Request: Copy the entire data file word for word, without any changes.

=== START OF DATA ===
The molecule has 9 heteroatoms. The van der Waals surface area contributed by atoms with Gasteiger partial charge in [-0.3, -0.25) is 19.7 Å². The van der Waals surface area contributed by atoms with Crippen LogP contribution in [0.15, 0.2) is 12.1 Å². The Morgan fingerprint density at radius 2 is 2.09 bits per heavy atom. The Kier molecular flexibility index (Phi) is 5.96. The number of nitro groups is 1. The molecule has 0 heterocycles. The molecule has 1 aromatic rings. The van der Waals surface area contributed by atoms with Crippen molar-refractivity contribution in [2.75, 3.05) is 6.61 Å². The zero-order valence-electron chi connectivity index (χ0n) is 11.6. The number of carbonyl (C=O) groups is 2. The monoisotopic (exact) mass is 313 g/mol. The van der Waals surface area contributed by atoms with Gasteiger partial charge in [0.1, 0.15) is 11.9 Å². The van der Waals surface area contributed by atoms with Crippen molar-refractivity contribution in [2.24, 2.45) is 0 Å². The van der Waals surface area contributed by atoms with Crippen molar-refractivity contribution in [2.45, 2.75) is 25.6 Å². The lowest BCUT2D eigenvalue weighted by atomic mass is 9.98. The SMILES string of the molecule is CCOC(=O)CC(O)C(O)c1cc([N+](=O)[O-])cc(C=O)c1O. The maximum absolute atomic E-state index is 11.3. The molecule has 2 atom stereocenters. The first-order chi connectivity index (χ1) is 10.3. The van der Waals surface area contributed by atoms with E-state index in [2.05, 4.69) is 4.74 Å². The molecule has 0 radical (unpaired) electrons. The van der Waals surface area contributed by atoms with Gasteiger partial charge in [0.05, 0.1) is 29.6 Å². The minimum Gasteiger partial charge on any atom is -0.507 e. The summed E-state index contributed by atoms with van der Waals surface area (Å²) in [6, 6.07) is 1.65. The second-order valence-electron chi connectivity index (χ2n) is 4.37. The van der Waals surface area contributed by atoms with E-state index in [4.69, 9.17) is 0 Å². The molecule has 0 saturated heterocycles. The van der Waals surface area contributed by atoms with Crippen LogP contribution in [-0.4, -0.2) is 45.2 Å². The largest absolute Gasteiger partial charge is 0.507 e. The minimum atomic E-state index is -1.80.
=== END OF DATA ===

The molecule has 9 heteroatoms. The van der Waals surface area contributed by atoms with Gasteiger partial charge in [-0.3, -0.25) is 19.7 Å². The van der Waals surface area contributed by atoms with Crippen LogP contribution in [0.15, 0.2) is 12.1 Å². The Morgan fingerprint density at radius 2 is 2.09 bits per heavy atom. The Kier molecular flexibility index (Phi) is 5.96. The number of nitro groups is 1. The molecule has 0 heterocycles. The molecule has 1 aromatic rings. The van der Waals surface area contributed by atoms with Crippen molar-refractivity contribution in [2.75, 3.05) is 6.61 Å². The zero-order valence-electron chi connectivity index (χ0n) is 11.6. The number of carbonyl (C=O) groups is 2. The monoisotopic (exact) mass is 313 g/mol. The van der Waals surface area contributed by atoms with Gasteiger partial charge in [0.1, 0.15) is 11.9 Å². The van der Waals surface area contributed by atoms with Crippen molar-refractivity contribution in [2.24, 2.45) is 0 Å². The van der Waals surface area contributed by atoms with Crippen molar-refractivity contribution in [2.45, 2.75) is 25.6 Å². The lowest BCUT2D eigenvalue weighted by atomic mass is 9.98. The SMILES string of the molecule is CCOC(=O)CC(O)C(O)c1cc([N+](=O)[O-])cc(C=O)c1O. The maximum absolute atomic E-state index is 11.3. The molecule has 2 atom stereocenters. The first-order chi connectivity index (χ1) is 10.3. The van der Waals surface area contributed by atoms with E-state index in [2.05, 4.69) is 4.74 Å². The molecule has 0 radical (unpaired) electrons. The van der Waals surface area contributed by atoms with Gasteiger partial charge in [0.05, 0.1) is 29.6 Å². The minimum Gasteiger partial charge on any atom is -0.507 e. The summed E-state index contributed by atoms with van der Waals surface area (Å²) in [6, 6.07) is 1.65. The second-order valence-electron chi connectivity index (χ2n) is 4.37. The van der Waals surface area contributed by atoms with E-state index in [4.69, 9.17) is 0 Å². The molecule has 0 saturated heterocycles. The van der Waals surface area contributed by atoms with Crippen LogP contribution in [-0.4, -0.2) is 45.2 Å². The largest absolute Gasteiger partial charge is 0.507 e. The minimum atomic E-state index is -1.80.